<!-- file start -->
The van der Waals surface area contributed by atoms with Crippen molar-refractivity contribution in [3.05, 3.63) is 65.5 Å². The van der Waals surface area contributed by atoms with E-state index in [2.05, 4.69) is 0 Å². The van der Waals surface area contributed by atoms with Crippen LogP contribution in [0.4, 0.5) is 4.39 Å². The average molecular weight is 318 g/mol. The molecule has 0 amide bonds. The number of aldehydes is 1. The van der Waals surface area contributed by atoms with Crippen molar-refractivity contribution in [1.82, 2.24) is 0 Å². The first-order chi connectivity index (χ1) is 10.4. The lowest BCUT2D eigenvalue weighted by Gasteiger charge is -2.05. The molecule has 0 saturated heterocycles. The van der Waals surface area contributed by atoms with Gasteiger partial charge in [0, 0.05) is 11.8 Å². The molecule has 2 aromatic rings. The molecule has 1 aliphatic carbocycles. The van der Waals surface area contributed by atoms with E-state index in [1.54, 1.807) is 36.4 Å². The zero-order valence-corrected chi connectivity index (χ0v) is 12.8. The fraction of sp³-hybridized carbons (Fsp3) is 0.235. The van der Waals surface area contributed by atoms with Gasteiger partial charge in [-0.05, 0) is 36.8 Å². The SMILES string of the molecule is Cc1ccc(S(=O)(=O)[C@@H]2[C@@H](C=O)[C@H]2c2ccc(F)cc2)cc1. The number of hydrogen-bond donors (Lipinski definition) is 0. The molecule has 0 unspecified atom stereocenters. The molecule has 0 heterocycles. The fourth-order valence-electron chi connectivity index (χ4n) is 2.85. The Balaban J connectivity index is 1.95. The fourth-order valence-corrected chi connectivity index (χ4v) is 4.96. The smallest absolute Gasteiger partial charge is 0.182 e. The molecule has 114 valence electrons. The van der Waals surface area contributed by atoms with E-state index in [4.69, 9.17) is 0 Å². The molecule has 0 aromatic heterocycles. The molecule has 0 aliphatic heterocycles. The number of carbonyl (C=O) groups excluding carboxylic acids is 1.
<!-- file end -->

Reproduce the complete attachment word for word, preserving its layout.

The van der Waals surface area contributed by atoms with Crippen molar-refractivity contribution in [3.05, 3.63) is 65.5 Å². The van der Waals surface area contributed by atoms with E-state index in [2.05, 4.69) is 0 Å². The van der Waals surface area contributed by atoms with Crippen LogP contribution in [0.4, 0.5) is 4.39 Å². The average molecular weight is 318 g/mol. The molecule has 0 amide bonds. The number of aldehydes is 1. The van der Waals surface area contributed by atoms with Crippen molar-refractivity contribution in [1.82, 2.24) is 0 Å². The first-order chi connectivity index (χ1) is 10.4. The lowest BCUT2D eigenvalue weighted by Gasteiger charge is -2.05. The molecule has 0 saturated heterocycles. The van der Waals surface area contributed by atoms with Gasteiger partial charge in [0, 0.05) is 11.8 Å². The molecule has 2 aromatic rings. The molecule has 1 aliphatic carbocycles. The van der Waals surface area contributed by atoms with E-state index in [1.54, 1.807) is 36.4 Å². The zero-order valence-corrected chi connectivity index (χ0v) is 12.8. The fraction of sp³-hybridized carbons (Fsp3) is 0.235. The van der Waals surface area contributed by atoms with Gasteiger partial charge in [-0.05, 0) is 36.8 Å². The SMILES string of the molecule is Cc1ccc(S(=O)(=O)[C@@H]2[C@@H](C=O)[C@H]2c2ccc(F)cc2)cc1. The number of hydrogen-bond donors (Lipinski definition) is 0. The molecule has 0 unspecified atom stereocenters. The molecule has 0 heterocycles. The fourth-order valence-electron chi connectivity index (χ4n) is 2.85. The Balaban J connectivity index is 1.95. The fourth-order valence-corrected chi connectivity index (χ4v) is 4.96. The smallest absolute Gasteiger partial charge is 0.182 e. The molecule has 114 valence electrons. The van der Waals surface area contributed by atoms with E-state index in [4.69, 9.17) is 0 Å². The molecule has 0 aromatic heterocycles. The molecule has 0 aliphatic heterocycles. The number of carbonyl (C=O) groups excluding carboxylic acids is 1.